• computer name;
  • version of operating system;
  • processor information and number of cores;
  • memory information.

Afterwards, this information is encrypted and send as a registration to a C&C server from the aforementioned list. The reply from the server is encrypted by the same algorithm. The very first byte of the reply message specifies an action (i.e. a control code) to be performed. To date, we have identified the following codes:

  • 18, 19, and 20 – open a specified page in Internet Explorer (with minor differences).
  • 16 and 17 – download and execute a file specified within the message. The file is downloaded via the URLDownloadToFile() function, stored with a random name, e.g. %TMP%\mibww.exe and executed via the  WinExec() function.
  • 6 – terminate the process (itself).
  • 5 – inactivate itself for a specified time.
  • 2, 3, and 4 – these codes imply different types of online communication with other systems (e.g. for downloading other malware modules, communication with other infected systems, attacking specified targets). The communication is executed via a server-specified number of threads running the following built-in functions. Arguments to these functions are also sent within the messages from a C&C server. All of these functions are based on Winsock functions.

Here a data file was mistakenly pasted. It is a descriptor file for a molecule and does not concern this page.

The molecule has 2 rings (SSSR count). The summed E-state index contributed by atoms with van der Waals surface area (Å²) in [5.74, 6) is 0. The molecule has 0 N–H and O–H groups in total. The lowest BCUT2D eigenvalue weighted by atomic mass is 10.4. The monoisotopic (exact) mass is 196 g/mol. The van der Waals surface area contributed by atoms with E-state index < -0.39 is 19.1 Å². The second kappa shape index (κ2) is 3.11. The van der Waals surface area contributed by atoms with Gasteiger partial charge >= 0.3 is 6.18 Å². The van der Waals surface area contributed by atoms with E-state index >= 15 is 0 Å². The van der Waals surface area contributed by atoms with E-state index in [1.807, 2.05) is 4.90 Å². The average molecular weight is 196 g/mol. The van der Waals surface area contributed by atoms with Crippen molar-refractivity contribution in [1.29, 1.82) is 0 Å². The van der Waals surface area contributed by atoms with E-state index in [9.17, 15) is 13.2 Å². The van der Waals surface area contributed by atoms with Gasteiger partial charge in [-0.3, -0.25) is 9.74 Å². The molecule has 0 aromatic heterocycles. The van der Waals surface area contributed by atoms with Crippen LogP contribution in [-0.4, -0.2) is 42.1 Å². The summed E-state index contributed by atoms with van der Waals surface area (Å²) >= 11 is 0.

• Sending a message to a given IP address (or host name) and port.
    • Communication with a remote server on ports 21 and 22.
    • Sending multiple types of HTTP GET requests to specified servers.

Those actions are constantly executed until the process is terminated by the C&C server (unlikely) or by user (e.g. system shutdown). However, this process is started once again during the system startup.

As we can see, it is up to the attacker to download and execute other malicious modules, such as password stealers, bankers, or to include the infected PC into a botnet.


Although, the analyzed phishing emails are far from perfect (download links and sender addresses are suspicious, the text of email is only available in German, etc.), it is still possible to fool a user into executing the malicious file. This file is powerful enough to infect the user’s machine and turn it into an unsafe place.

Here are some basic tips, that we’ve previously shared about how to detect a phishing email:

  • Check the spelling and grammar – it is unlikely that your bank or service provider will send you an email with such mistakes.
  • Sender’s name and email address can be spoofed, do not rely on them.
  • Look at the target address of the link – different domains than the official ones are highly suspicious.
  • Do not panic and do not do any action in haste. The attacker often tries to threaten you and make a time pressure on you.
  • Do not open suspicious attachments or links. If you really need to open a file, check its file type before double-clicking it. The file name and icon can be easily crafted to look like a picture or document.
  • If you are not sure about the email’s origin, try to contact that company directly (e.g. call official customer care), but do not respond to such email and never ever send your credentials in this way.
  • And as always: use AVG to stay protected.

Jakub Kroustek
December 8, 2014